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Reviewed on 3 Sep 2019
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If you're keen to leave as many euros for those Guinness-tasting sessions and Irish stews as you can, a hostel in Dublin might just be the way to go. These are the often the cheapest stays in the whole fiddle-playing, pint-sloshing city, with budget-bolstering rates to rival any traditional hotel. But that doesn't necessarily mean compromising on quality. Some travellers will love the melting pot of people you can meet in the common rooms and on-site bars – perhaps over an Irish whiskey or two. Others will enjoy the vibes of the multi-bed dorm rooms, which mean sharing sleeping space with your new sightseeing pals. And then there's the colourful and quirky side to hostels in Dublin. So, look forward to mural-strewn walls and graffiti-scrawled lounges, brick-fronted Georgian architecture and foot-stomping music evenings.
One of the great draws of hostels in Dublin is just how many different sorts of travellers they can cater to. Solo folk can pick a vibrant, tavern-style inn, where Gaelic music rocks the floorboards until the early hours and stouts slosh behind the bars. Couples might find a cool, boutique stay that's got private rooms and on-site ticketing services. Larger groups can rent out whole dorms to bed down together, all while putting the famous pubs of Temple Bar or the roaring rugby terraces of the Aviva Stadium right next door. Anyone who's eager for a classic Irish stay won't be disappointed, either. Cosy terraces and brick-clad industrial depots are just some of the immersive settings in which you can find a hostel in Dublin these days.
Delve inside and you'll see what makes these places such a draw for lovers of more off-beat accommodation. Celtic art might adorn the walls of big breakfast rooms, communal kitchens could be bustling with cooks of different nationalities and the dorms may have quirky murals and furniture pieces. Other features like bike rentals and free walking tours should help you plan your travels through the iconic Irish capital, while free morning buffets can provide the fuel for trips along the Liffey and beyond. Night owls will also be pleased to hear that some of Dublin's hostels are a hotbed of hedonism, offering everything from pub crawls through Temple Bar to whiskey tasting all in the distilleries.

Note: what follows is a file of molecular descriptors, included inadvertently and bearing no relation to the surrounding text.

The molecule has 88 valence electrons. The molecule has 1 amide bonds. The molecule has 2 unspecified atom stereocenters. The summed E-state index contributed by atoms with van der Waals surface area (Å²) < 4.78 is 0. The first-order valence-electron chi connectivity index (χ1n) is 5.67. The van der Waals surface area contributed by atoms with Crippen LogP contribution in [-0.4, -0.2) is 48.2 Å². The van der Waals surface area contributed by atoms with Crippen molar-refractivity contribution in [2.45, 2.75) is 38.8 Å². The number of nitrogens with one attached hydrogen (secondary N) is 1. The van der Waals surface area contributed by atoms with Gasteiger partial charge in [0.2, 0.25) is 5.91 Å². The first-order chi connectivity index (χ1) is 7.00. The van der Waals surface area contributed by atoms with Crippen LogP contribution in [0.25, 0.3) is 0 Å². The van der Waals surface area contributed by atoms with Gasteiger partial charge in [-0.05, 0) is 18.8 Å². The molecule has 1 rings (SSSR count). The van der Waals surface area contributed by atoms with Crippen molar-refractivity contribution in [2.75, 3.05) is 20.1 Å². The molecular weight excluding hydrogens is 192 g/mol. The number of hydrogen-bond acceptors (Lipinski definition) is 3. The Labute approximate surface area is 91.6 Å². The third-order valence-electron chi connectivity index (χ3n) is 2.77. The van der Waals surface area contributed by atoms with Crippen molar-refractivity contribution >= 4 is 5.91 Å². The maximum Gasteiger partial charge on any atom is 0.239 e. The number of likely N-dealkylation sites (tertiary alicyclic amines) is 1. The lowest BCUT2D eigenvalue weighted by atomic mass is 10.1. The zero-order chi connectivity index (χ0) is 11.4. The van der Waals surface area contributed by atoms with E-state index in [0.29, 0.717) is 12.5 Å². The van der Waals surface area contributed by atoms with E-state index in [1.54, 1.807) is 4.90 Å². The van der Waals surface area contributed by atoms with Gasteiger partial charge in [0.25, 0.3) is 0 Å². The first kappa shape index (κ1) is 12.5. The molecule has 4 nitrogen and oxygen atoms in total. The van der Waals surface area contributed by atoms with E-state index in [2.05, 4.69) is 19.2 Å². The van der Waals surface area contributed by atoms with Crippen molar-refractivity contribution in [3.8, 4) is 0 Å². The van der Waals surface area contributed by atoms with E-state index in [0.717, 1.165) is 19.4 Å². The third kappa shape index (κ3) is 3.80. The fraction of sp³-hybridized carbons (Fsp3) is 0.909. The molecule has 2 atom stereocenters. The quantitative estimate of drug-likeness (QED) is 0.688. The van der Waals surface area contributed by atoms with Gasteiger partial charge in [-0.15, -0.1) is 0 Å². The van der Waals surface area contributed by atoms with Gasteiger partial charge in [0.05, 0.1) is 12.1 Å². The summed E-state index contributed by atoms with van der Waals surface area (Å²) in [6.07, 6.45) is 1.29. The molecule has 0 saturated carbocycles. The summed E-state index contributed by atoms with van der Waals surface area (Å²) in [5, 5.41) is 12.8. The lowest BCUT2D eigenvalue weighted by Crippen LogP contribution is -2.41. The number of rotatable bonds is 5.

The vast majority of hostels in Dublin promise a low-cost bed in the very heart of the city. That's great news for anyone keen on checking off the main sights. A short walk from the reception and you could be unearthing the secrets of James Joyce, literary maestro. Or, you could be unravelling tales of Vikings and Norman invaders between the flying buttresses of Dublin Castle. For that, pick somewhere like immersive Sky Backpackers, though you might be distracted by its wine and cheese evenings and weekend happy hours. There's tour and ticketing assistance on offer at the terraced Times Hostel on Camden Place. It's a charming little escape with a graffitied exterior – the perfect spot to plan tasting sessions through the iconic Guinness Storehouse or the 1780 Jameson Distillery on Bow Street, perhaps.